This might not be immediately evident, but there’s a cumulative effect of all the interactions that happen between people in the “gaps” between work. Bumping in someone in a corridor, having a quick recap in person, going to someone’s desktop, seeing someone struggling and going to them to help, turning to a nearby colleague for a clarification. All these channels are not just lost to someone remote, they are completely invisible.

Not to mention that personal and social bounds created in such conditions will improve the trust between people and thus will make them to more easily think of them — thinking of a person to ask a question? thinking of the right person for a project? thinking of a promotion? — it will make easier for people to just be in each other’s mind.

The most evident scenario is when a decision is taken in a meeting, and it doesn’t get shared in a digital channel within a few days, if it gets written at all. This clearly put every remote person at a structural disadvantage. This impact not just the productivity, but also the morale.

This is of course even more extreme if the decision makers — managers, VPs, CxOs — are all in the office, as it becomes not just easier to get in touch with them, but it’s also easier to be seen and to progress one’s own career.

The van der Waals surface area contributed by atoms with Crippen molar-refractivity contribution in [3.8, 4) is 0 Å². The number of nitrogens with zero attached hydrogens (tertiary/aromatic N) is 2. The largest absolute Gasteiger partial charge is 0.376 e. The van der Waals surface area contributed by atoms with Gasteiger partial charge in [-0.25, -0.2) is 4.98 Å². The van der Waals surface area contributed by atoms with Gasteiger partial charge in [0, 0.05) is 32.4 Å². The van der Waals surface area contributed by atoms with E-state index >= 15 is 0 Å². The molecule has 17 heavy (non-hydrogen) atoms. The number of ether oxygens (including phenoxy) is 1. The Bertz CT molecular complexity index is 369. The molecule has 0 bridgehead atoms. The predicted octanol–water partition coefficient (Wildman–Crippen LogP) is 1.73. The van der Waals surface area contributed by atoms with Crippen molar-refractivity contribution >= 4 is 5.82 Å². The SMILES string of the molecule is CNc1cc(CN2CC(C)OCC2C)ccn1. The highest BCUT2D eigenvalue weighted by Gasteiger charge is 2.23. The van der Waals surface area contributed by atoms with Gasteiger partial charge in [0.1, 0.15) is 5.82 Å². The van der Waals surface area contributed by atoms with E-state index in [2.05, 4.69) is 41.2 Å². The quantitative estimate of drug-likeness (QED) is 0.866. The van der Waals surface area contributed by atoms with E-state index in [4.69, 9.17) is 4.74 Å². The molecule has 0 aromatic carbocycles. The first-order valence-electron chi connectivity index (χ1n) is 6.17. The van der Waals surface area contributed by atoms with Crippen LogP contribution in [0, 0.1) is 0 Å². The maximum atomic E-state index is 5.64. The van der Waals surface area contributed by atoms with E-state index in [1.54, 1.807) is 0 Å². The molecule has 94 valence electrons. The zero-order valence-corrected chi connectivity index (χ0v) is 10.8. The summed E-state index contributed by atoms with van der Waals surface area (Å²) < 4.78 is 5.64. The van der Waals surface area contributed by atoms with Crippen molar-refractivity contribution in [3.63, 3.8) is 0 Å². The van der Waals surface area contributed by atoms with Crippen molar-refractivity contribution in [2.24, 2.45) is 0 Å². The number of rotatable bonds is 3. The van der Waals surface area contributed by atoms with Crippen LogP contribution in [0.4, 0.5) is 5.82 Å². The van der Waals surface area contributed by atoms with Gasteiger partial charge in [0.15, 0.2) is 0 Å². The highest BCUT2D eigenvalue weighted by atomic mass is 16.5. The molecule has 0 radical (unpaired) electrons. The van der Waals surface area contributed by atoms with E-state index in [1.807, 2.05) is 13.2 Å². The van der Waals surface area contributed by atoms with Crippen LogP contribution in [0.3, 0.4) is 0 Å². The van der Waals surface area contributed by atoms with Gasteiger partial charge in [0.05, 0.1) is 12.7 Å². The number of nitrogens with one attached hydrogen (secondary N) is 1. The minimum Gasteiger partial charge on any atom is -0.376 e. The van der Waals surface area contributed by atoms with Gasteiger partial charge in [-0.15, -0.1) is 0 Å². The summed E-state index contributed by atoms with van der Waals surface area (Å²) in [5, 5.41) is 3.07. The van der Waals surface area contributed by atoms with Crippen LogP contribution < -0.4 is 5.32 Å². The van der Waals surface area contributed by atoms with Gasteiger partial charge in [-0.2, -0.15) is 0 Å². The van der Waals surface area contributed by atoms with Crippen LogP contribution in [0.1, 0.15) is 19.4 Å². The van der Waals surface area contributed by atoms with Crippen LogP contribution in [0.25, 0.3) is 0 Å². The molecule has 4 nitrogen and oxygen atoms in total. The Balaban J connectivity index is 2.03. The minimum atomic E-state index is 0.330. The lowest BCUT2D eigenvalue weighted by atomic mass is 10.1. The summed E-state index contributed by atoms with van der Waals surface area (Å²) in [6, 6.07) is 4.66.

Large Companies are De-Facto Remote

We usually associate the idea of having an office as being a local company. This is true, but only for small companies. Once a business grows beyond the single office, floor, building, city, country… the company isn’t local anymore: it’s a remote company. Every person in the company that isn’t in line of sight or reachable with a short walk can be considered remote from you.

This is one of the main reasons of the “growth pains” of companies: once the number of employees start growing, one can’t effectively communicate anymore in the old “local office way”. New systems need to be put in place to deal with the people that are farther and farther away. And that’s hard now, because changing the behaviour of hundreds of employees requires careful change management. The illusion of locality exists because everyone is still in an office, so often growing companies realize the issues a bit too late.